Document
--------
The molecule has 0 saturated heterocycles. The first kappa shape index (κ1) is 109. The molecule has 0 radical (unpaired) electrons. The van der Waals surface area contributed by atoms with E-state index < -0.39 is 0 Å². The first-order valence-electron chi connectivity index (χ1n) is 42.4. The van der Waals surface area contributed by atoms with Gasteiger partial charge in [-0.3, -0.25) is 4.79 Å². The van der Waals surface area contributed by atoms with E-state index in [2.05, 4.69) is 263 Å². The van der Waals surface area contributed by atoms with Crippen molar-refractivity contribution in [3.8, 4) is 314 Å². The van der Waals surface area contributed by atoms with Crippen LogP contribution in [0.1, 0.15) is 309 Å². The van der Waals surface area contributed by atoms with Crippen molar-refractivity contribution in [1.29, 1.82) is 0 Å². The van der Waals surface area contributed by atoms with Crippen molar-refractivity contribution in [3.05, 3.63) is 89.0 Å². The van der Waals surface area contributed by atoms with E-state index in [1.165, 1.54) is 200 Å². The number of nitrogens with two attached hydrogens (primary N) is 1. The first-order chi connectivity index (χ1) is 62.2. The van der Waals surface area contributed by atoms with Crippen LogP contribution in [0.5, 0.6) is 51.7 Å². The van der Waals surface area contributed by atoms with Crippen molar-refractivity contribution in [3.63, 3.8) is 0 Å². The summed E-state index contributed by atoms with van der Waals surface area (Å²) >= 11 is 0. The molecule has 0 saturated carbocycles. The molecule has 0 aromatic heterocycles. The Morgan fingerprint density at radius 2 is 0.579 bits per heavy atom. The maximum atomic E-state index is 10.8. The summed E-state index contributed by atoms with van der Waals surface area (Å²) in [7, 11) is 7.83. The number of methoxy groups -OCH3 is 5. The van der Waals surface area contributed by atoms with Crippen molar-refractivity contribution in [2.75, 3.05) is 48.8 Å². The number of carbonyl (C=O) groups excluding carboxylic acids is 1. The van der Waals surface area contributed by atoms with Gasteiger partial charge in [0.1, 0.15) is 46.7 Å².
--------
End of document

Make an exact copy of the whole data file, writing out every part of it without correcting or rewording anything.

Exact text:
The molecule has 0 saturated heterocycles. The first kappa shape index (κ1) is 109. The molecule has 0 radical (unpaired) electrons. The van der Waals surface area contributed by atoms with E-state index < -0.39 is 0 Å². The first-order valence-electron chi connectivity index (χ1n) is 42.4. The van der Waals surface area contributed by atoms with Gasteiger partial charge in [-0.3, -0.25) is 4.79 Å². The van der Waals surface area contributed by atoms with E-state index in [2.05, 4.69) is 263 Å². The van der Waals surface area contributed by atoms with Crippen molar-refractivity contribution in [3.8, 4) is 314 Å². The van der Waals surface area contributed by atoms with Crippen LogP contribution in [0.1, 0.15) is 309 Å². The van der Waals surface area contributed by atoms with Crippen molar-refractivity contribution in [1.29, 1.82) is 0 Å². The van der Waals surface area contributed by atoms with Crippen molar-refractivity contribution in [3.05, 3.63) is 89.0 Å². The van der Waals surface area contributed by atoms with E-state index in [1.165, 1.54) is 200 Å². The number of nitrogens with two attached hydrogens (primary N) is 1. The first-order chi connectivity index (χ1) is 62.2. The van der Waals surface area contributed by atoms with Crippen LogP contribution in [0.5, 0.6) is 51.7 Å². The van der Waals surface area contributed by atoms with Crippen molar-refractivity contribution in [3.63, 3.8) is 0 Å². The summed E-state index contributed by atoms with van der Waals surface area (Å²) >= 11 is 0. The molecule has 0 saturated carbocycles. The molecule has 0 aromatic heterocycles. The Morgan fingerprint density at radius 2 is 0.579 bits per heavy atom. The maximum atomic E-state index is 10.8. The summed E-state index contributed by atoms with van der Waals surface area (Å²) in [7, 11) is 7.83. The number of methoxy groups -OCH3 is 5. The van der Waals surface area contributed by atoms with Crippen molar-refractivity contribution in [2.75, 3.05) is 48.8 Å². The number of carbonyl (C=O) groups excluding carboxylic acids is 1. The van der Waals surface area contributed by atoms with Gasteiger partial charge in [0.1, 0.15) is 46.7 Å².